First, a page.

Formal pharmacokinetic studies of the effects of race have not been conducted. Cross-study comparisons involving Caucasians (N=12) and Asians (N=12), however, show that pharmacokinetics of levetiracetam were comparable between the two races. Because levetiracetam is primarily really excreted and there are no important racial differences in creatinine clearance, pharmacokinetic differences due to race are not expected.[14][17]

Renal Impairment
The disposition of levetiracetam was studied in subjects with varying degrees of renal function. Total body clearance of levetiracetam is reduced in patients with impaired renal function by 40% in the mild group (CLcr = 50-80 mL/min), 50% in the moderate group (CLcr = 30-50 mL/min), and 60% in the severe renal impairment group CLcr <30 mL/min). Clearance of levetiracetam is correlated with creatinine clearance. In auric (end-stage renal disease patients, the total body clearance decreased by 70% compared to normal subjects CLcr >80mL/min). Approximately 50% of the pool of levetiracetam in the body is removed during a standard 4-hour hemodialysis procedure. Dosage should be reduced in patients with impaired renal function receiving levetiracetam, and supplemental doses should be given to patients after dialysis.[14][17]

Hepatic Impairment
In subjects with mild to moderate hepatic impairment, the pharmacokinetics of levetiracetam were unchanged. In patients with severe hepatic impairment, total body clearance was 50% that of normal subjects but decreased renal clearance accounted for most of the decrease. No dose adjustment is needed for patients with hepatic impairment.[14][17]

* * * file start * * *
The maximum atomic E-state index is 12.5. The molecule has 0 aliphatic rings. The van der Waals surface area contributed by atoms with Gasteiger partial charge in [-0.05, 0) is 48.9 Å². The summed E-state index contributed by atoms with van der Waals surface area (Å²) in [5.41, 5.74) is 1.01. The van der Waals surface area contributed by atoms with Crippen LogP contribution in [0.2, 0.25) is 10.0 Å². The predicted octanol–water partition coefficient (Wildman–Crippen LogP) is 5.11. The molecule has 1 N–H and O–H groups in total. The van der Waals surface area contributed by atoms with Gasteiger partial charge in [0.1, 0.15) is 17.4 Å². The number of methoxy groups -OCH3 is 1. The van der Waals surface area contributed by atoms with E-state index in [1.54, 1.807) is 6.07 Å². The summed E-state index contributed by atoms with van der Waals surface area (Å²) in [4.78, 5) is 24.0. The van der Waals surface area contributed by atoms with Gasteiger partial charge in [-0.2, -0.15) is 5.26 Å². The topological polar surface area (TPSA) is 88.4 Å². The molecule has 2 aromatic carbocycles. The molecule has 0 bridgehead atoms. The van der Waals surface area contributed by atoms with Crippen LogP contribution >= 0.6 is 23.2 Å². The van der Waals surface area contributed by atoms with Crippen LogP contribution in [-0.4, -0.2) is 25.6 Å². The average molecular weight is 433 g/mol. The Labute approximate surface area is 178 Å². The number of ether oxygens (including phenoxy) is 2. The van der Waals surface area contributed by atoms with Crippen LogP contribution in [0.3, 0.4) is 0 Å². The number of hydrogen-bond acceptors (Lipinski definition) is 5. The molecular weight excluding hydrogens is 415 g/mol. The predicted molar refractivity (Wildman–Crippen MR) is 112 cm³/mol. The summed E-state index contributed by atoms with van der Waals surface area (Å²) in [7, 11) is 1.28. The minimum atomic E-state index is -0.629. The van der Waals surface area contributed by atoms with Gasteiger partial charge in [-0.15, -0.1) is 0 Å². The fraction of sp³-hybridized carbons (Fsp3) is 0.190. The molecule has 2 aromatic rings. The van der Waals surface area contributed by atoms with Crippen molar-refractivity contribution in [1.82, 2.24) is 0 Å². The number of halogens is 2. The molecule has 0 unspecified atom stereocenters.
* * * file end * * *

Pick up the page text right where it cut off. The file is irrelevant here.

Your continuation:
Contraindications
This product should not be administered to patients who have previously exhibited hypersensitivity to levetiracetam.[14]

Warnings
Neuropsychiatric Adverse Events
Levetiracetam use is associated with the occurrence of central nervous system adverse events that can be classified into the following categories: 1) somnolence and fatigue, 2) coordination difficulties, and 3) behavioral abnormalities. Somnolence, asthenia and coordination difficulties occurred most frequently within the first four weeks of treatment.[14]

 Precautions
Hematologic Abnormalities
Minor, but statistically significant, decreases compared to placebo in total mean RBC count (0.03 x 106/mm2), mean hemoglobin (0.09 g/dL), and mean hematocrit (0.38%), were seen in levetiracetam-treated patients in controlled trials. A total of 3.2% of treated and 1.8% of placebo patients had at least one possibly significant (£ 2.8 x 109/L) decreased WBC, and 2.4% of treated and 1.4% of placebo patients had at least one possibly significant (£ 1.0 × 109/L) decreased neutrophil count. Of the treated patients with a low neutrophil count, all but one rose towards or to baseline with continued treatment. No patient was discontinued secondary to low neutrophil counts.[14]

Hepatic Abnormalities
There were no meaningful changes in mean liver function tests (LFT) in controlled trials; lesser LFT abnormalities were similar in drug and placebo treated patients in controlled trials (1.4%). No patients were discontinued from controlled trials for LFT abnormalities except for 1 (0.07%) epilepsy patient receiving open treatment.[14]

Drug Interactions
Drug-Drug Interactions between Levetiracetam and Existing Anti-epileptic Drugs (AEDs)
Potential drug interactions between levetiracetam a and existing AEDs (phenytoin, carbamazepine, valproic acid, phenobarbital, lamotrigine, gabapentin and primidone) were assessed by evaluating the serum concentrations of levetiracetam and these AEDs during placebo-controlled clinical studies. These data indicate that levetiracetam does not influence the plasma concentration of existing ADs and that these ADs do not influence the pharmacokinetics of levetiracetam.[14]

Oral Contraceptives
Levetiracetam (500 mg twice daily) did not influence the pharmacokinetics of an oral contraceptive containing 0.03 mg ethinyl estradiol and 0.15 mg levonorgestrel, or of the luteinizing hormone and progesterone levels, indicating that impairment of contraceptive efficacy is unlikely. Coadministration of this oral contraceptive did not influence the pharmacokinetics of levetiracetam.[14][18]